“Winner of (the non-championship) Grand Prix 1969, Chris Amon, (New Zealand), held at Pukekohe, Auckland.” by Archives New Zealand is licensed under CC BY 2.0 - Flickr.
Here's an interview Peter Windsor had with Amon in 2016. It talks about his time at Ferrari, his reaction to Bandini's death as well as his take on his Le Mans win with Bruce McLaren in 1966.
*Warning* There is footage of Bandini's car on fire at the 5:20 mark.
Having scored a single win with Jacky Ickx in 1968, 1969 marked an unusual season for Ferrari as they ran a one-car team for many races that year. Amon returned to Ferrari, starting the season poorly with a best finish of third at the Dutch GP.
Amon in the #9 Ferrari:
He was dropped by the team after that year's British GP. Pedro Rodriguez took over, scoring a best finish of fifth at the United States GP at Watkins Glen. In total, the team scored seven points in 1969 and Ickx returned to Ferrari in 1970.
“Ferrari 312/68” by Neil is licensed under CC BY 2.0 - Flickr. Similar to the 312 used by Ferrari in 1969.
After re-joining Ferrari in 1970, Jacky Ickx had won five more races and finished no worse than fourth in each of the following three seasons (finishing second to posthumous champion Jochen Rindt in 1970.)
In 1973, he was teamed with Arturo Merzario, who scored some of the team's best finishes that year - a couple of fourth places. Ickx also secured a fourth place in Argentina, but scored his best finish that year for McLaren finishing third in a one-off drive at the 1973 German GP. Ickx returned to Ferrari for one race, that year's Italian GP, where he finished eighth.
Here's a video of the 312B at Imola as well as that year's 312B3 which never raced in a GP:
Ferrari would bring back former driver Clay Regazzoni as well as an up-and-coming driver from the B.R.M. team: Niki Lauda.
Starting in 1974, the next six seasons would see the glory days return to Maranello. In that time, Ferrari would win three Drivers' titles (1975 & 1977 - Lauda and 1979 - Jody Scheckter) and four Constructors' titles. The period was also known for Lauda's fiery crash at the 1976 German GP. His subsequent recovery and nearly winning the title in the same year is the stuff of motor racing legend.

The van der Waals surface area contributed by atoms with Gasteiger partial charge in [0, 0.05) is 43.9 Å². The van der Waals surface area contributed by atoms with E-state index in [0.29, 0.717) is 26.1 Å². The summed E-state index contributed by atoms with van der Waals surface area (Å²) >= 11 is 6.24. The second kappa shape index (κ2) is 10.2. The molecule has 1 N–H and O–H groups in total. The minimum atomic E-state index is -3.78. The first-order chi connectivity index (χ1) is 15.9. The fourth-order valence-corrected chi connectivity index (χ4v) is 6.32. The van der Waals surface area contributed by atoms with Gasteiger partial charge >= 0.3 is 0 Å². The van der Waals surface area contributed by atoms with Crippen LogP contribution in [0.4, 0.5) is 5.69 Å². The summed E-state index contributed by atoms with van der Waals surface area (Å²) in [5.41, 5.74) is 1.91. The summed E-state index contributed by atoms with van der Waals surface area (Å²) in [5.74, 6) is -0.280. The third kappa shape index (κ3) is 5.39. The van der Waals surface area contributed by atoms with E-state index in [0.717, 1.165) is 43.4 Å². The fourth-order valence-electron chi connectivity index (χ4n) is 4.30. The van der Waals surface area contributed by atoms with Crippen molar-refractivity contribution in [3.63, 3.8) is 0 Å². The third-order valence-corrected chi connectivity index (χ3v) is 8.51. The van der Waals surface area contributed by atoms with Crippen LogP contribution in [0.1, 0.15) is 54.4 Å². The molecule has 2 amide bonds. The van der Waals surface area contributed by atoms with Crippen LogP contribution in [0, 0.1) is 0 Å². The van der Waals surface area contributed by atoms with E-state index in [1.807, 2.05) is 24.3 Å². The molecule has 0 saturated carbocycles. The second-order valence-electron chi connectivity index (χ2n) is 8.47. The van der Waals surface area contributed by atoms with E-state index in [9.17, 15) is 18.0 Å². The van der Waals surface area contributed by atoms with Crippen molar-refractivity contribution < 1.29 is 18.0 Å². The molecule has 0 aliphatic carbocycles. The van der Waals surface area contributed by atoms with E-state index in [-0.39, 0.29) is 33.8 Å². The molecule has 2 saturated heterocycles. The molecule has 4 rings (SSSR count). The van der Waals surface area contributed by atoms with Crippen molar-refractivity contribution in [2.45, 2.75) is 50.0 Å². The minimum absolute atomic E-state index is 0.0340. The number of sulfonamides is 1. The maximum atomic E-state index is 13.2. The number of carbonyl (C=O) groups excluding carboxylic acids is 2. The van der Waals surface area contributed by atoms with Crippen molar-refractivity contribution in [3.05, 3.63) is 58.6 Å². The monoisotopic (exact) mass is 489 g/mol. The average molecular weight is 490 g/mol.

“ferrari-F1(1)” by Jose Maria Miñarro Vivancos is licensed under CC BY 2.0 - Flickr. 1980's Ferrari 312T5.
Lauda left the team in 1977 having clinched the Drivers' title with two races remaining. Gilles Villeneuve took over the seat and partnered Carlos Reutemann in the team for 1978. Reutemann left for Lotus in 1979. Jody Scheckter joined the team in 1979, winning the Drivers' title with three wins. Villeneuve finished second with three wins as well.
“39 Photo11_10A” by Jonathan McCormack is licensed under CC BY 2.0 - Flickr. 1980's Ferrari 312T5.
Ferrari looked poised for a strong follow-up year but their 312T5 was rarely competitive. The team not only failed to win a race, but failed to reach the podium with their best results being several fifth places. It was at the end of this season, Ferrari announced they would run a turbocharged engine for the first time in their 1981 car.
Still, as proved by Gilles Villeneuve, even when it wasn't of race-winning quality, a Ferrari can always exciting!
Scoring the odd wins through the 1981-1985 seasons, 1986 marked the only year in the first turbo era where Ferrari failed to win a race with a turbo engine.
“Stefan Johansson - Ferrari 156/85 F1 - Brands Hatch - 1985” by PSParrot is licensed under CC BY 2.0 - Flickr. Similar to the Ferrari F186 used by the team in 1986.
Stefan Johansson and teammate Michele Alboreto scored several podium finishes with a best combined result of second (Alboreto) and third (Johansson) at that year's Austrian GP.
Johansson also scored a popular third place at that year's Italian GP.
After coming close to the Drivers' title in 1990, Alain Prost, now teamed with Jean Alesi, struggled with the Ferrari 643 in 1991.
“Prost” by Stuart Seeger is licensed under CC BY 2.0 - Flickr. Photo taken during the 1991 United State GP Weekend in Phoenix, Arizona.